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Age of Ambition: Chasing Fortune, Truth and Faith in the New China Hardcover – 26 Jun 2014


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Product details

  • Hardcover: 416 pages
  • Publisher: Bodley Head (26 Jun. 2014)
  • Language: English
  • ISBN-10: 1847922783
  • ISBN-13: 978-1847922786
  • Product Dimensions: 16.2 x 3.7 x 24 cm
  • Average Customer Review: 4.4 out of 5 stars  See all reviews (8 customer reviews)
  • Amazon Bestsellers Rank: 63,387 in Books (See Top 100 in Books)

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Review

"The rise of China is the biggest story of the past twenty-five years. Evan Osnos captures the country in all its striving, thunderous diversity, through a narrative that moves, provokes and makes us laugh. Age of Ambition is a marvel of great reporting, careful thinking, and powerful writing." (Dexter Filkins)

"If you have time to read only one book about China today, read this one. Woven from vignettes of Chinese life at many different levels, it provides unerring insights into what makes the Chinese the people they are while wearing its learning so lightly that the narrative never flags. It should be in every tourist’s baggage and every diplomat’s library." (Philip Short, author of Mao: A Life)

"Evan Osnos is one of the most astute observers of contemporary China, and in this book he gives us a powerful and moving portrait of that country as it moves into the next decade. Using crisp and brilliant prose, Osnos uses some of the figures at the cutting edge of a changing China - artists, bloggers, religious leaders, and workers - to show us the strengths and weaknesses of this fast-changing and deeply important nation. This is a must-read book for those who want to understand China today - and where it is going." (Rana Mitter, Professor of the History and Politics of Modern China, University of Oxford)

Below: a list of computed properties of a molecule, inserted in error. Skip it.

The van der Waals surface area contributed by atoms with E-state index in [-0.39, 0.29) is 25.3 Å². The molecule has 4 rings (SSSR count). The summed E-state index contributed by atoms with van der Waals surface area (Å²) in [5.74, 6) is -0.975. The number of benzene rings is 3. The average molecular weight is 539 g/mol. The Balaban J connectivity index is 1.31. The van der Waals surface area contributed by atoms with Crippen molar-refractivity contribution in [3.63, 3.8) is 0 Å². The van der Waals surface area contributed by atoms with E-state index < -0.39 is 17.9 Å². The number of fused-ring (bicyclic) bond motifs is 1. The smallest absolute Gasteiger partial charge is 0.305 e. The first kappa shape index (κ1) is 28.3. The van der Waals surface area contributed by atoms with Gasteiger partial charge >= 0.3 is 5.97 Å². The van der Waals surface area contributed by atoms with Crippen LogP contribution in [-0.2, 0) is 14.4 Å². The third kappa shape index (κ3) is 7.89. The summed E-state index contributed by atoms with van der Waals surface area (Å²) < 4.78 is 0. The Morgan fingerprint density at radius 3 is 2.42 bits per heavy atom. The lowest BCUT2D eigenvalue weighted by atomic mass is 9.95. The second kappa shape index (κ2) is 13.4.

"The best book on China I've ever read. Witty, indispensable, and often moving. I look forward to stealing Evan Osnos's wisdom and passing it off as my own for years to come." (Gary Shteyngart)

"For most of a decade, Evan Osnos has been one of the most energetic, skilled, and thoughtful observers of China. Whether he’s accompanying Chinese tourists to the Best Western in Luxembourg or watching Ai Weiwei blur the lines between performance and protest, Osnos is always engaging. This is a wonderful book." (Peter Hessler, author of River Town: Two Years on the Yangtze and Country Driving: A Chinese Road Trip)

Book Description

*WINNER OF THE NATIONAL BOOK AWARD 2014*

A stunning narrative that reveals China as we have never understood it before.


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Most Helpful Customer Reviews

1 of 1 people found the following review helpful By A. J. Smith on 28 Jan. 2015
Format: Kindle Edition Verified Purchase
With such a wide kaleidoscope of stories and themes, a charge Evan Osnos’s panorama of Modern China may encounter, is that it could be disjoineted. Howver, thankfully it is not disjointed at all.
Interestingly it begins with the story of Justin Yifu Lin's defection from Taiwan to the Mainland in 1979 and works from there, with a Kaleidoscope of stories, all about the central theme of the fast paced change taking place within modern China, changes which are in many ways either ambition driven, or simply driven by the necessity to get by.